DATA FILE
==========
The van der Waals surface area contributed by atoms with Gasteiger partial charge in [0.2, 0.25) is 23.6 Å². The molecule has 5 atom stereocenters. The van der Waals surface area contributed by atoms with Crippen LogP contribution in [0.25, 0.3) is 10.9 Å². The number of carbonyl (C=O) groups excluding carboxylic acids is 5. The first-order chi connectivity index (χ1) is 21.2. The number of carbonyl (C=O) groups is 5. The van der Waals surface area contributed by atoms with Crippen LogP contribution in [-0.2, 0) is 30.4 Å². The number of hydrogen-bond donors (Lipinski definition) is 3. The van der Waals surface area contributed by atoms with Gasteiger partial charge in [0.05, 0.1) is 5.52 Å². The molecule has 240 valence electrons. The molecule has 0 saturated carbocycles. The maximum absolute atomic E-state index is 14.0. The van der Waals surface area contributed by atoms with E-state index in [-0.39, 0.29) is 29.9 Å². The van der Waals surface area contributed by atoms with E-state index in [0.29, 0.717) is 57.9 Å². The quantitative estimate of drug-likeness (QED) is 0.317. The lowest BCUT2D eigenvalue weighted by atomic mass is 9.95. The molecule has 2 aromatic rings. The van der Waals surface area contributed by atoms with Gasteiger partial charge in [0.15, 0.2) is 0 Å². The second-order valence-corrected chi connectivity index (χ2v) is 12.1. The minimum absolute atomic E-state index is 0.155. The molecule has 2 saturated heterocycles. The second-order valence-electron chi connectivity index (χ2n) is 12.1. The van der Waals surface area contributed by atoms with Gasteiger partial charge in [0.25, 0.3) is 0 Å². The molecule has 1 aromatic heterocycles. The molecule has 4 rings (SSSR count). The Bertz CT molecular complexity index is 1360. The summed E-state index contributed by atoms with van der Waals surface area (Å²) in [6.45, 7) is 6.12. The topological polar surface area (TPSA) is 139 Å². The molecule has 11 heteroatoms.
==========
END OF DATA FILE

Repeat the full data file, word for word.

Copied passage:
The van der Waals surface area contributed by atoms with Gasteiger partial charge in [0.2, 0.25) is 23.6 Å². The molecule has 5 atom stereocenters. The van der Waals surface area contributed by atoms with Crippen LogP contribution in [0.25, 0.3) is 10.9 Å². The number of carbonyl (C=O) groups excluding carboxylic acids is 5. The first-order chi connectivity index (χ1) is 21.2. The number of carbonyl (C=O) groups is 5. The van der Waals surface area contributed by atoms with Crippen LogP contribution in [-0.2, 0) is 30.4 Å². The number of hydrogen-bond donors (Lipinski definition) is 3. The van der Waals surface area contributed by atoms with Gasteiger partial charge in [0.05, 0.1) is 5.52 Å². The molecule has 240 valence electrons. The molecule has 0 saturated carbocycles. The maximum absolute atomic E-state index is 14.0. The van der Waals surface area contributed by atoms with E-state index in [-0.39, 0.29) is 29.9 Å². The van der Waals surface area contributed by atoms with E-state index in [0.29, 0.717) is 57.9 Å². The quantitative estimate of drug-likeness (QED) is 0.317. The lowest BCUT2D eigenvalue weighted by atomic mass is 9.95. The molecule has 2 aromatic rings. The van der Waals surface area contributed by atoms with Gasteiger partial charge in [0.15, 0.2) is 0 Å². The second-order valence-corrected chi connectivity index (χ2v) is 12.1. The minimum absolute atomic E-state index is 0.155. The molecule has 2 saturated heterocycles. The second-order valence-electron chi connectivity index (χ2n) is 12.1. The van der Waals surface area contributed by atoms with Gasteiger partial charge in [0.25, 0.3) is 0 Å². The molecule has 1 aromatic heterocycles. The molecule has 4 rings (SSSR count). The Bertz CT molecular complexity index is 1360. The summed E-state index contributed by atoms with van der Waals surface area (Å²) in [6.45, 7) is 6.12. The topological polar surface area (TPSA) is 139 Å². The molecule has 11 heteroatoms.